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Jewish Journal

Hoo-wah!

"My father never met my needs."

by Michael Levin

February 15, 2001 | 7:00 pm

Memo to first-time fathers: If your baby is crying, she's probably wet.

Or tired. Or hungry. Or angry. Or confused about what's happening in the big, new, strange world she lives in.

Unless it's something else.

My daughter is seven months old now, and she has the poise of a prom queen compared to the way she was a few short months ago. The hardest time was when she was about five weeks, which is when she developed the ability to smile (not gas but the real thing), and the ability to cry inconsolably.

We'd been waiting for both because all the baby books, and we've read all of them, promised both smiles and what they refer to as "fussiness" around this time. We just never expected both at once.

I'd rather have someone stick a knife into my intestines and yank it up and down than watch my daughter's face cloud over at some indefinable insult and hear those uncontrollable, racking cries. She had her own language of misery: not just "Waaaah," the standard expression for unhappy babies, but "Hoo-wah." As in, "Hoo-wah, hoo-wah, hoo-wah, hoo-wah, hoo-wah!" on and on, into the night.

That's when I became convinced that I was destined to be a failure as a parent. My mind leaped to the future, envisioning my daughter, fully grown and pouring out her heart to a nodding and empathetic therapist, saying, "My father never met my needs."

What needs? I didn't know what you wanted, and I didn't know what to do for you, aside from carry you around, murmur loving things, sing off-key and try not to make your misery worse.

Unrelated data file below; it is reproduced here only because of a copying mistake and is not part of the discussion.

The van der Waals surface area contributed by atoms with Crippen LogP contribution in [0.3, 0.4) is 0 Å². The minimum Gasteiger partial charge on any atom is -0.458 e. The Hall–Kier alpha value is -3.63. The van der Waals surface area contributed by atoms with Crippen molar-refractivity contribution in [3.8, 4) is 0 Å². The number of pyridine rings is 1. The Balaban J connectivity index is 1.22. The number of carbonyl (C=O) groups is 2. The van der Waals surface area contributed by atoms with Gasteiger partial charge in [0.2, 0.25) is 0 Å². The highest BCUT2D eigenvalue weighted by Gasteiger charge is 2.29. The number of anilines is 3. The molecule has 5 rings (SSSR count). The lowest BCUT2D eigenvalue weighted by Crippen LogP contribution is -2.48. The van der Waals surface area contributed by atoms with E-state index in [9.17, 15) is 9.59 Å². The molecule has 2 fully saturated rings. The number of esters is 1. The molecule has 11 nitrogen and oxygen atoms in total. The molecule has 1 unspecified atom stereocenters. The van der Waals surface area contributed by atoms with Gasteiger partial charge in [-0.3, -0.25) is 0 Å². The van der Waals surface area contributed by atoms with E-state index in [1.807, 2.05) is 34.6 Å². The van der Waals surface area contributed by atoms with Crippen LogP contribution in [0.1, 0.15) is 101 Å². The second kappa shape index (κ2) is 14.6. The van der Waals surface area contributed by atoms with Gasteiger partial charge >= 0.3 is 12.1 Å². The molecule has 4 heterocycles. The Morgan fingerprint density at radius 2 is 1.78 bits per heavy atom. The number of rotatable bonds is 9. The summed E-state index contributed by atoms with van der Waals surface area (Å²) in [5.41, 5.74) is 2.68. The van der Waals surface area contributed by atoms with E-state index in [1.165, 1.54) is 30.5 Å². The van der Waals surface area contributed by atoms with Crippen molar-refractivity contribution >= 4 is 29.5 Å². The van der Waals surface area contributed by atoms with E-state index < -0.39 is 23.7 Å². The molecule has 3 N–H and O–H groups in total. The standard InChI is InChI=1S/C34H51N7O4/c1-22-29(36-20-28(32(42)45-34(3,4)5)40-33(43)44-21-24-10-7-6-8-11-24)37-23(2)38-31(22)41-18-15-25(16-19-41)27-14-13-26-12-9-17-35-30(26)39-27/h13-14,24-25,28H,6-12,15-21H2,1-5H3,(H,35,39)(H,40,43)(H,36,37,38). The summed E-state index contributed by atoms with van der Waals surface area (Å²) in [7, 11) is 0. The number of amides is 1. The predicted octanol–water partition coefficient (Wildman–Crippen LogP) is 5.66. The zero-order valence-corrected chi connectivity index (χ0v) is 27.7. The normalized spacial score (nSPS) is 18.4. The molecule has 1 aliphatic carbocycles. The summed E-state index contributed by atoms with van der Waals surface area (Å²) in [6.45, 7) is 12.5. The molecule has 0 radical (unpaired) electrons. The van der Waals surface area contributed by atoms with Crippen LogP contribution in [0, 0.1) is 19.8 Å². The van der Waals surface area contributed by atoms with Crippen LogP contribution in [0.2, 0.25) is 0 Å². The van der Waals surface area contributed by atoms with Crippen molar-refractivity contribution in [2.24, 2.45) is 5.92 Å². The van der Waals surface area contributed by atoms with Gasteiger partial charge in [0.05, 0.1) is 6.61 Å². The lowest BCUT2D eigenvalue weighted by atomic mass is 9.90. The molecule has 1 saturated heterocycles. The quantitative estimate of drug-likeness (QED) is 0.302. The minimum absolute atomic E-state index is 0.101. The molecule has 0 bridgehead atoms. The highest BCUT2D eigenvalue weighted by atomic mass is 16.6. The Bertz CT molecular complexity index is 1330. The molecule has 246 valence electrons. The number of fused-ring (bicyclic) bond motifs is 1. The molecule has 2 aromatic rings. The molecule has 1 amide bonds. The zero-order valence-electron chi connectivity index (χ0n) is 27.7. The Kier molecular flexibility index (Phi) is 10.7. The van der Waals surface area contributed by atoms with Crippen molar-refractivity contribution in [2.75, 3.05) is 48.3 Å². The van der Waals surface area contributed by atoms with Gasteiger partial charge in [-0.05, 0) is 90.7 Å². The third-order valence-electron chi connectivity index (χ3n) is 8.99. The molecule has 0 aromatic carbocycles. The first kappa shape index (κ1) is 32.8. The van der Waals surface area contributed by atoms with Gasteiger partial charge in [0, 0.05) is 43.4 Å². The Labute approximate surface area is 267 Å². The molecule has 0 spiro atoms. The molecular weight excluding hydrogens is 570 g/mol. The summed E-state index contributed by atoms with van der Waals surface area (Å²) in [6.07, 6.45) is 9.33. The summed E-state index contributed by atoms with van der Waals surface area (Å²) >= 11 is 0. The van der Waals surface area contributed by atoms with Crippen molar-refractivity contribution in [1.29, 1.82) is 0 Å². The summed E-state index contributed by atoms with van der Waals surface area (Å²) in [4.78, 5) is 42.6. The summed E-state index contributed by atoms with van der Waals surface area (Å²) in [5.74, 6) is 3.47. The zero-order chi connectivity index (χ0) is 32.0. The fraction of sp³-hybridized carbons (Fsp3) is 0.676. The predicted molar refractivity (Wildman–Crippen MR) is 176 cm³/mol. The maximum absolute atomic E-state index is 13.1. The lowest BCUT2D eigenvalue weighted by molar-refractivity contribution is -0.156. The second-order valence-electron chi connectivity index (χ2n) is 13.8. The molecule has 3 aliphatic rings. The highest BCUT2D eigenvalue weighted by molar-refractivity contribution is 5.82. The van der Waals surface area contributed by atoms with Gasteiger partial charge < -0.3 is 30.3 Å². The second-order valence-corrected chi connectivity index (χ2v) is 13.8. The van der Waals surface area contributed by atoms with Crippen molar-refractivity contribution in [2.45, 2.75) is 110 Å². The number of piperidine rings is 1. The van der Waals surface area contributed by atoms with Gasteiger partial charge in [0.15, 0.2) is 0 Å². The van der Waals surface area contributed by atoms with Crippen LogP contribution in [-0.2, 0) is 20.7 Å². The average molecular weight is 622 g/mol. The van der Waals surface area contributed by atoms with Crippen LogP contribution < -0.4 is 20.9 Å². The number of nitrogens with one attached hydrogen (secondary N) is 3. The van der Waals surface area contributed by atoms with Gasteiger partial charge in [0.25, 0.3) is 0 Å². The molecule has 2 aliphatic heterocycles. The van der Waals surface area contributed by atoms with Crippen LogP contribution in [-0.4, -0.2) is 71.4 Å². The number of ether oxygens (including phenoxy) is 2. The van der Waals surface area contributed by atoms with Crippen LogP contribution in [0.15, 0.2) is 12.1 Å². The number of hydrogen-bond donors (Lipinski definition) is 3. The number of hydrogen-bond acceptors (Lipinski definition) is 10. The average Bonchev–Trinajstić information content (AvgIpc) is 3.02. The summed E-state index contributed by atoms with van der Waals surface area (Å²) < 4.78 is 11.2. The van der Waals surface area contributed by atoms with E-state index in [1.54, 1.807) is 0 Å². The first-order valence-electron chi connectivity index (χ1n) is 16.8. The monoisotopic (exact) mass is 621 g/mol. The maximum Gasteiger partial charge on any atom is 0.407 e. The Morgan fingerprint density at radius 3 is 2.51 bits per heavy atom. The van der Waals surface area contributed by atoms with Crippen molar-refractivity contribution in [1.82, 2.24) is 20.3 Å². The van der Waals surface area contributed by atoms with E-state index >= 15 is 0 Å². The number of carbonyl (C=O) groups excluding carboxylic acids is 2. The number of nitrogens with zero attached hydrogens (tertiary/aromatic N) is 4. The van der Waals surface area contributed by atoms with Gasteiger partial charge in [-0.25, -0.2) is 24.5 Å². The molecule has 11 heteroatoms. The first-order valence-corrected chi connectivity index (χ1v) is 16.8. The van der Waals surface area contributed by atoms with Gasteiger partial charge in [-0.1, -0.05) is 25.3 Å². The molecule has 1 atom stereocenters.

I started questioning God at those moments of unstinting pain and fury. There must be a better way to accomplish desirable ends than through screaming. Does the shrieking expand their lungs? Do tears help regulate brain function? Hey, God -- why couldn't you make those things happen without making her, or us, so miserable?

And then she'd cry herself out, or whatever triggered the unhappiness passed. My wife would breast-feed her, or she'd fall asleep, or she'd just turn back into Cute Baby. I was totally mystified. Where'd the upset come from? Where did it go?

The baby literature wasn't helpful. There's a tendency to refer to crying as "fussiness," which strikes me as a horrible word. "Fussy" implies oversensitivity, an inability to think rationally. Excuse me, but if I'd spent nine months in an environment where my needs were met before I knew I had needs and suddenly I was thrust out into a world of varying temperatures where nutrition and comfort were more than a millisecond away, where natural forces like sunset and heat waves bewildered and pained me, where I sometimes found myself swaddled in pee and poop, even for five minutes -- hey, baby authors, I'd fuss, too.

My baby wasn't fussy. No baby is fussy. Babies are tiny people trying to grasp an alien situation with very limited comprehension and communication tools. So my wife and I made a decision: we supported our baby's right to cry. We didn't understand it, we didn't like it, but we knew that's just the way it was. We wanted her to feel all of her feelings so that she would grow up emotionally stable and strong and not need a therapist to trace through her childhood and figure out exactly where her narcissistic and dysfunctional parents went off the rails.

But our resolve collapsed in the face of our baby's next crying jag. Gone was all that brave talk about letting her feel all her feelings. All we wanted was to find a way to get her to stop crying. Sigh. It's so hard to be a modern, self-actualized father.

At five weeks, my true role was that of mother's helper. My wife was staying at home to take care of the baby, and my most important job was to do whatever she wanted me to do next. I'm not trying to sound like a hero -- I just don't flatter myself that I was someone with much influence over my daughter's future at that moment. I was just one more regular visitor in her life who couldn't offer breast milk. I was the No Milkman.

It's okay. Whether or not there's a long-term payoff for my daughter, it sure is fun now to hold her, to sing to her, to bathe with her, to watch her eyelashes grow. And best of all, at seven months she cries rarely and briefly. There is a God after all.

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